For the past couple of years I've joined a wonderful group of people helping plant and harvest rice in Hirata-mura, about 20 miles south-east of Koriyama. Sadly, Sato-san died last summer. The rice growing has been contracted out to an organic farmer but a core of friends continue to look after the old farmhouse and a field of blueberries. I was invited to go this weekend but dithered on two counts. First, not being shacho (CEO) of the company anymore I've lost use of the company car, and secondly, being exposed to all this radiation here in Koriyama I wasn't sure if I wanted to be outside all day working in the fields.
The first problem was solved by me getting a train on the Banetsu Tosen, a dinky little single track line that took me to Ono-machi (near the Abukuma Caves) where I met up with the rest for unagi (grilled eel) at a wonderful old restaurant. Delicious.
It turns out that someone had been that very day to measure radiation levels in the blueberry field and levels were a mere 0.2 microsieverts/hr. That is remarkable. Hirata-mura is nearer the nuclear plant than we are but levels are so much lower. (Koriyama 1.2 today.) We now know that on 15 March when there was an explosion in Reactor 4 and a suspected explosion in Reactor 2 a plume was carried north over Iitate-mura (which has lately been evacuated), hit the mountains and veered west, over Date-city (where evacuations are now taking place) on to Fukushima city, then headed south towards Nihonmatsu and Koriyama. Where rain fell that day, the radioactive materials fell into the soil. More 'hotspots' as they are called are being identified every day and seem to coincide with areas of heavy rain.
But back to blueberries. Discussion as to what to do with the crop this year. Everyday the local paper prints the results of the prefecture's tests (and they're on the website). Currently fruit and vegetables (outside the 20 km restricted area and Iitate-mura) are in the clear although there is a ban on ume, sour plums, from Fukushima city and Date. All the people in the group were happy about eating the blueberries but some were uneasy about giving them away to their friends in Tokyo. People might be offended. I thought we should get them tested but that's easier said than done. The prefecture and JA do random tests but samples have to be sent to special laboratories and the testing takes time and there's a long waiting list. It's not as if you can turn up at the local JA agricultural coop and have your produce tested.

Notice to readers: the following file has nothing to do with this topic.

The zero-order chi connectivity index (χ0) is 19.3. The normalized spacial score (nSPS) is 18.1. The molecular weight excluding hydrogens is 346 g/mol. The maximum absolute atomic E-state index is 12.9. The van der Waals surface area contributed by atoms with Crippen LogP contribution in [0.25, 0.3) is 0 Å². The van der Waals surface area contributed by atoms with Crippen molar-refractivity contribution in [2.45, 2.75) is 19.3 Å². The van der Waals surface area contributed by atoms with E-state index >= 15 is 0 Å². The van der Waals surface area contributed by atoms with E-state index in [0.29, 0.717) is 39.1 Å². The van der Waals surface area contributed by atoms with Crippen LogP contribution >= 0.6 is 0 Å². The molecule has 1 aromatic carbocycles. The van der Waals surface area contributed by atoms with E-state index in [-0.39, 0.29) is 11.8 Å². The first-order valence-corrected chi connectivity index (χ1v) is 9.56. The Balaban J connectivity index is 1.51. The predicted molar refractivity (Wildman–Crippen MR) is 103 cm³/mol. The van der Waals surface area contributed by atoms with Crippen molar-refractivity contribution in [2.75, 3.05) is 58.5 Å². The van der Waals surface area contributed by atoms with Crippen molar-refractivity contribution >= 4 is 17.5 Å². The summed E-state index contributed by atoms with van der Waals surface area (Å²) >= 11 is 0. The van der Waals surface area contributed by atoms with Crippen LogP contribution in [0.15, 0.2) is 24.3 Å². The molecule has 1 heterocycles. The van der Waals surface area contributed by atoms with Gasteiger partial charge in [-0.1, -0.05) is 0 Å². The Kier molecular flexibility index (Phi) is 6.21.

But having ascertained that radiation levels in the soil at least were low I spent a happy few hours this morning weeding and cultivating the blueberry patch.
Fukushima's had some high profile visitors this weekend. Hosono, the new Nuclear Accident Minister, did the rounds and has promised better monitoring and measures to deal with soil and sludge contamination. And Matsumoto, the new Minister for the Recovery met the governor and other local officials. So it looks like central government is at last listening to what we have to say.
Hosono said he's hoping that Step One of Tokyo Electric's schedule, stable cooling of the nuclear plant, will be reached by 17 July. But reactor 3 is not stable yet. A robot went in today with a hoover to clean up the dust but radiation levels are still far too high for people to go in.
Here are a few photos taken today.
|The old farmhouse (minka 民家）|
|There were a lot of weeds|
|This is a mino-mushi. Mino is the word for those straw raincoats people wear in Hokusai prints. So this insect has made a little coat for camouflage. Pity it's a pest.|